Review – A Way Out

A Way Out, developed by Hazelight Studios and published by Electronic Arts (EA) offers the chance to share a couch with your buddy and work your way through a narratively driven experience (something that’s rare these days) and I’m glad I had the company of my friend (his name is Ross, in case you’re interested) next to me, because our shared dislike of the game and subsequent joking and bantering about it, was the only thing that pushed us to see it through to the end. There are certainly some interesting technical aspects to the game (how it handles its cooperative story, visually), but much of, A Way Out feels like busy work, rather than an engaging experience. So let’s get this review underway and see if this game is worth your time or money. Read more


Review – Oxenfree


Oxenfree, developed by Night School Studio, is a game that took a while for me to get on board with; I wasn’t enthused by the characters I was following and the initial gameplay felt a little laborious. But that didn’t fully last, as when things began to find their stride, I really got into the rhythm of the game. ‘Oxenfree’ will certainly not be  game for everyone and I feel this review will give some enlightenment behind that opinion – so let’s get things underway and see if this is a game for you. Read more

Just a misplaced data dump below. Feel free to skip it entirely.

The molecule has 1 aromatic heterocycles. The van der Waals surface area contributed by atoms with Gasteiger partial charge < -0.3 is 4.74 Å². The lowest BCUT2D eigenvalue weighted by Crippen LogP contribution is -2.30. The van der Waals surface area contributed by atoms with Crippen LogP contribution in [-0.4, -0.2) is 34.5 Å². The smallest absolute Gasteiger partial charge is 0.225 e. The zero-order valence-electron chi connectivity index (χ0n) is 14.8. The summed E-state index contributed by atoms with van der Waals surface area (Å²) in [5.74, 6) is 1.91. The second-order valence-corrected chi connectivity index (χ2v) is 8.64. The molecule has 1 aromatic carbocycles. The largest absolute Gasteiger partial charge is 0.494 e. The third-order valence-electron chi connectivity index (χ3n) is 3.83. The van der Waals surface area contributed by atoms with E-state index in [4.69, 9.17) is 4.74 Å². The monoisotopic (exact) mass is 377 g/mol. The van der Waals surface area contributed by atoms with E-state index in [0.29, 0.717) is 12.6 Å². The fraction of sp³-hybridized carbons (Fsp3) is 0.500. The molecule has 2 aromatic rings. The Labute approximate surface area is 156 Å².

Review – Inside


Inside, developed by Playdead, is a puzzle platformer game that from the very beginning has you hooked by its odd style, and its overall concept; one which has you intrigued to keep playing, exploring and finding out just what exactly is going on in this odd world. Long after I finished this game, I was left pondering the questions and the images that it through at me. This is one of those games that in no way holds your hand, and very much leaves it up to you to uncover all of its unsettling little mysteries. Let’s side-scroll our way into this review and see just what hell this game is. Read more

Review – Halo 5: Guardians

Halo 5 Guardians

Halo 5: Guardians, developed by 343 Industries and published by Microsoft comes packaged with what is certainly the weakest Halo campaign to date, but a multiplayer that harkens back to Halo 2/3 times — with a couple of new additions of course. There feels to be something missing from the core campaign of Halo — which is annoying because there is a clear attempt to refine and update (slightly) what has come before. Read more